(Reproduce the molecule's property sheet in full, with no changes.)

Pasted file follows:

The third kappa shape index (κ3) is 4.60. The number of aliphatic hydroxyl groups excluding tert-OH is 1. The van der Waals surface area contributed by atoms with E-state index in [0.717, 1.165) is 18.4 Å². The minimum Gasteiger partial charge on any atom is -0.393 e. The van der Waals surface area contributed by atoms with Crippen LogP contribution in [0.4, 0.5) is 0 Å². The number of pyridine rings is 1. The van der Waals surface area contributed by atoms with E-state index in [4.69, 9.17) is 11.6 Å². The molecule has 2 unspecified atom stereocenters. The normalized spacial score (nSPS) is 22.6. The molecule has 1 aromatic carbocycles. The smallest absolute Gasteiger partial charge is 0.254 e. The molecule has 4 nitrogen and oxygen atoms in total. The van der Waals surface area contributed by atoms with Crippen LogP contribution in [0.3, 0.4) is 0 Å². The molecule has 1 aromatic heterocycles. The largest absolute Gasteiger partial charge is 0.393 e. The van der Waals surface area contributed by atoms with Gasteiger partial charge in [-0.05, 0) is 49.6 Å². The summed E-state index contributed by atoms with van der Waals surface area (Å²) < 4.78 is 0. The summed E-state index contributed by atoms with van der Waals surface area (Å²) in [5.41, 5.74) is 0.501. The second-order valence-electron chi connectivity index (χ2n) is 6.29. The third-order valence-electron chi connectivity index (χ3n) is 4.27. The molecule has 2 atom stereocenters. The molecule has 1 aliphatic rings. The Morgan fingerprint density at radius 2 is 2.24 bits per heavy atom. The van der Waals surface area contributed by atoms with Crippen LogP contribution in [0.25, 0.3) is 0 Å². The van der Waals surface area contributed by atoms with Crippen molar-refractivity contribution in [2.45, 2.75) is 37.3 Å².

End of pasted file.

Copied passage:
The third kappa shape index (κ3) is 4.60. The number of aliphatic hydroxyl groups excluding tert-OH is 1. The van der Waals surface area contributed by atoms with E-state index in [0.717, 1.165) is 18.4 Å². The minimum Gasteiger partial charge on any atom is -0.393 e. The van der Waals surface area contributed by atoms with Crippen LogP contribution in [0.4, 0.5) is 0 Å². The number of pyridine rings is 1. The van der Waals surface area contributed by atoms with E-state index in [4.69, 9.17) is 11.6 Å². The molecule has 2 unspecified atom stereocenters. The normalized spacial score (nSPS) is 22.6. The molecule has 1 aromatic carbocycles. The smallest absolute Gasteiger partial charge is 0.254 e. The molecule has 4 nitrogen and oxygen atoms in total. The van der Waals surface area contributed by atoms with Crippen LogP contribution in [0.3, 0.4) is 0 Å². The molecule has 1 aromatic heterocycles. The largest absolute Gasteiger partial charge is 0.393 e. The van der Waals surface area contributed by atoms with Gasteiger partial charge in [-0.05, 0) is 49.6 Å². The summed E-state index contributed by atoms with van der Waals surface area (Å²) < 4.78 is 0. The summed E-state index contributed by atoms with van der Waals surface area (Å²) in [5.41, 5.74) is 0.501. The second-order valence-electron chi connectivity index (χ2n) is 6.29. The third-order valence-electron chi connectivity index (χ3n) is 4.27. The molecule has 2 atom stereocenters. The molecule has 1 aliphatic rings. The Morgan fingerprint density at radius 2 is 2.24 bits per heavy atom. The van der Waals surface area contributed by atoms with Crippen LogP contribution in [0.25, 0.3) is 0 Å². The van der Waals surface area contributed by atoms with Crippen molar-refractivity contribution in [2.45, 2.75) is 37.3 Å².